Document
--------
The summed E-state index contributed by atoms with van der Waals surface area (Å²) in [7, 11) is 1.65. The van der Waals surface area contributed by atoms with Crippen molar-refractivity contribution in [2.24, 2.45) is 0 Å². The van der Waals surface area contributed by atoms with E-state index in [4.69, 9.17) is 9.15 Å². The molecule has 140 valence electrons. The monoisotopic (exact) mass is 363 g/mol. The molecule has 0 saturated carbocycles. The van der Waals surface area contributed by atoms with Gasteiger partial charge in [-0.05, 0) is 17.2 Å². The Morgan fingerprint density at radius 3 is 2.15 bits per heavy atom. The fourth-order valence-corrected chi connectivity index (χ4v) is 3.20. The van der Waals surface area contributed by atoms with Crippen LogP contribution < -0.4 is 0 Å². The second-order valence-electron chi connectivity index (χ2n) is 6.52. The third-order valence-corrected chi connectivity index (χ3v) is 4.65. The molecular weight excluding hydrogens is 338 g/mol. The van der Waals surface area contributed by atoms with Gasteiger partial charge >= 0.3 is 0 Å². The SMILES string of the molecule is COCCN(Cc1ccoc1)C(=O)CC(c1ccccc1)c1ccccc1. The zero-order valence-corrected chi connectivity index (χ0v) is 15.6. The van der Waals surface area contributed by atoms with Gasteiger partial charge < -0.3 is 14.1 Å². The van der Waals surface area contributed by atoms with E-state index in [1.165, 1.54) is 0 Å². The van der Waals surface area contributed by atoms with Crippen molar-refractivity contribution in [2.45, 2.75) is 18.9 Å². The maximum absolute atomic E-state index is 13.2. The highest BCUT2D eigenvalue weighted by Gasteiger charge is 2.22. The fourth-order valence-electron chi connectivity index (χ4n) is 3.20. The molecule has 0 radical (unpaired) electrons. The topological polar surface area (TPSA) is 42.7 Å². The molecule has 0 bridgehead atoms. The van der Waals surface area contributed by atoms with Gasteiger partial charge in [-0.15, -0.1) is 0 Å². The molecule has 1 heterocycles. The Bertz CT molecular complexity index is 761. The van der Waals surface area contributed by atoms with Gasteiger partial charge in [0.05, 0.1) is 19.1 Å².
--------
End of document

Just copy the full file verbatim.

The summed E-state index contributed by atoms with van der Waals surface area (Å²) in [7, 11) is 1.65. The van der Waals surface area contributed by atoms with Crippen molar-refractivity contribution in [2.24, 2.45) is 0 Å². The van der Waals surface area contributed by atoms with E-state index in [4.69, 9.17) is 9.15 Å². The molecule has 140 valence electrons. The monoisotopic (exact) mass is 363 g/mol. The molecule has 0 saturated carbocycles. The van der Waals surface area contributed by atoms with Gasteiger partial charge in [-0.05, 0) is 17.2 Å². The Morgan fingerprint density at radius 3 is 2.15 bits per heavy atom. The fourth-order valence-corrected chi connectivity index (χ4v) is 3.20. The van der Waals surface area contributed by atoms with Crippen LogP contribution < -0.4 is 0 Å². The second-order valence-electron chi connectivity index (χ2n) is 6.52. The third-order valence-corrected chi connectivity index (χ3v) is 4.65. The molecular weight excluding hydrogens is 338 g/mol. The van der Waals surface area contributed by atoms with Gasteiger partial charge >= 0.3 is 0 Å². The SMILES string of the molecule is COCCN(Cc1ccoc1)C(=O)CC(c1ccccc1)c1ccccc1. The zero-order valence-corrected chi connectivity index (χ0v) is 15.6. The van der Waals surface area contributed by atoms with Gasteiger partial charge < -0.3 is 14.1 Å². The van der Waals surface area contributed by atoms with E-state index in [1.165, 1.54) is 0 Å². The van der Waals surface area contributed by atoms with Crippen molar-refractivity contribution in [2.45, 2.75) is 18.9 Å². The maximum absolute atomic E-state index is 13.2. The highest BCUT2D eigenvalue weighted by Gasteiger charge is 2.22. The fourth-order valence-electron chi connectivity index (χ4n) is 3.20. The molecule has 0 radical (unpaired) electrons. The topological polar surface area (TPSA) is 42.7 Å². The molecule has 0 bridgehead atoms. The van der Waals surface area contributed by atoms with Gasteiger partial charge in [-0.15, -0.1) is 0 Å². The molecule has 1 heterocycles. The Bertz CT molecular complexity index is 761. The van der Waals surface area contributed by atoms with Gasteiger partial charge in [0.05, 0.1) is 19.1 Å².